libcaf  0.15.3
Blocking API

Blocking functions to receive messages. More...

Blocking functions to receive messages.

The blocking API of CAF is intended to be used for migrating previously threaded applications. When writing new code, you should consider the nonblocking API based on become and unbecome first.

Sending Messages

The function send can be used to send a message to an actor. The first argument is the receiver of the message followed by any number of values:

~~ // spawn some actors auto a1 = spawn(...); auto a2 = spawn(...); auto a3 = spawn(...);

// send a message to a1 send(a1, atom("hello"), "hello a1!");

// send a message to a1, a2, and a3 auto msg = make_message(atom("compute"), 1, 2, 3); send(a1, msg); send(a2, msg); send(a3, msg); ~~

Receive messages

The function receive takes a behavior as argument. The behavior is a list of { pattern >> callback } rules.

~~ receive ( on(atom("hello"), arg_match) >> [](const std::string& msg) { cout << "received hello message: " << msg << endl; }, on(atom("compute"), arg_match) >> [](int i0, int i1, int i2) { // send our result back to the sender of this messages return make_message(atom("result"), i0 + i1 + i2); } ); ~~

Please read the manual for further details about pattern matching.


Atoms are a nice way to add semantic informations to a message. Assuming an actor wants to provide a "math sevice" for integers. It could provide operations such as addition, subtraction, etc. This operations all have two operands. Thus, the actor does not know what operation the sender of a message wanted by receiving just two integers.

Example actor: ~~ void math_actor() { receive_loop ( on(atom("plus"), arg_match) >> [](int a, int b) { return make_message(atom("result"), a + b); }, on(atom("minus"), arg_match) >> [](int a, int b) { return make_message(atom("result"), a - b); } ); } ~~

Receive Loops

Previous examples using receive create behaviors on-the-fly. This is inefficient in a loop since the argument passed to receive is created in each iteration again. It's possible to store the behavior in a variable and pass that variable to receive. This fixes the issue of re-creation each iteration but rips apart definition and usage.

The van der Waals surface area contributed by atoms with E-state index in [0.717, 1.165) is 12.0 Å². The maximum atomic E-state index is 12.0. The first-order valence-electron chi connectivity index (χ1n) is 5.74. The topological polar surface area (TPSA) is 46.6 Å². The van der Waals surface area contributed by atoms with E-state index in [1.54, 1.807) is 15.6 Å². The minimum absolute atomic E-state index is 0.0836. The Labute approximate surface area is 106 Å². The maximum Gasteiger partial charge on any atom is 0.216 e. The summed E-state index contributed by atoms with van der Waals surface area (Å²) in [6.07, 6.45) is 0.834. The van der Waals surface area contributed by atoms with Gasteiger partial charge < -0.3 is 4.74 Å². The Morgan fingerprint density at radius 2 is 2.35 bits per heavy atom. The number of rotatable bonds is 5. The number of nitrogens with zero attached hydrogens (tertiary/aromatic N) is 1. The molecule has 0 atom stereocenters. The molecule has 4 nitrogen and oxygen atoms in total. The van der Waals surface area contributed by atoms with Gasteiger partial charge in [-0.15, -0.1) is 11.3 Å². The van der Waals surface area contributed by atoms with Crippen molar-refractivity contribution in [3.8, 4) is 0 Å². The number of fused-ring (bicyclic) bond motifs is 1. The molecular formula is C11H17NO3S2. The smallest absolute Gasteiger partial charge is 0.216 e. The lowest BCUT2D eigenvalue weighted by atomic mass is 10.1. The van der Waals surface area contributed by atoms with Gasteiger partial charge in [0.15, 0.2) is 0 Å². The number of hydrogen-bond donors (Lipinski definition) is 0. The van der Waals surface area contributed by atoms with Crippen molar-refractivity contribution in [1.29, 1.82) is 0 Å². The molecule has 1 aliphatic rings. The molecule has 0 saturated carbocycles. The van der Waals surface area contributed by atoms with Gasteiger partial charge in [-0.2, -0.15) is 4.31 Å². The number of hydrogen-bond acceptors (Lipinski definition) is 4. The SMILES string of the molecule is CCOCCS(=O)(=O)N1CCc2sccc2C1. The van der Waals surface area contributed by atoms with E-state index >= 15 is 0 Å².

There are four convenience functions implementing receive loops to declare behavior where it belongs without unnecessary copies: receive_loop, receive_while, receive_for and do_receive.

receive_loop is analogous to receive and loops "forever" (until the actor finishes execution).

receive_while creates a functor evaluating a lambda expression. The loop continues until the given lambda returns false. A simple example:

~~ // receive two integers vector<int> received_values; receive_while([&]() { return received_values.size() < 2; }) ( on<int>() >> [](int value) { received_values.push_back(value); } ); // ... ~~

receive_for is a simple ranged-based loop:

~~ std::vector<int> vec {1, 2, 3, 4}; auto i = vec.begin(); receive_for(i, vec.end()) ( on(atom("get")) >> [&]() -> message { return {atom("result"), *i}; } ); ~~

do_receive returns a functor providing the function until that takes a lambda expression. The loop continues until the given lambda returns true. Example:

~~ // receive ints until zero was received vector<int> received_values; do_receive ( on<int>() >> [](int value) { received_values.push_back(value); } ) .until([&]() { return received_values.back() == 0 }); // ... ~~

Sending Delayed Messages

The function delayed_send provides a simple way to delay a message. This is particularly useful for recurring events, e.g., periodical polling. Usage example:

~~ delayed_send(self, std::chrono::seconds(1), poll_atom::value); receive_loop ( // ... [](poll_atom) { // ... poll something ... // and do it again after 1sec delayed_send(self, std::chrono::seconds(1), poll_atom::value); } ); ~~

See also the dancing kirby example.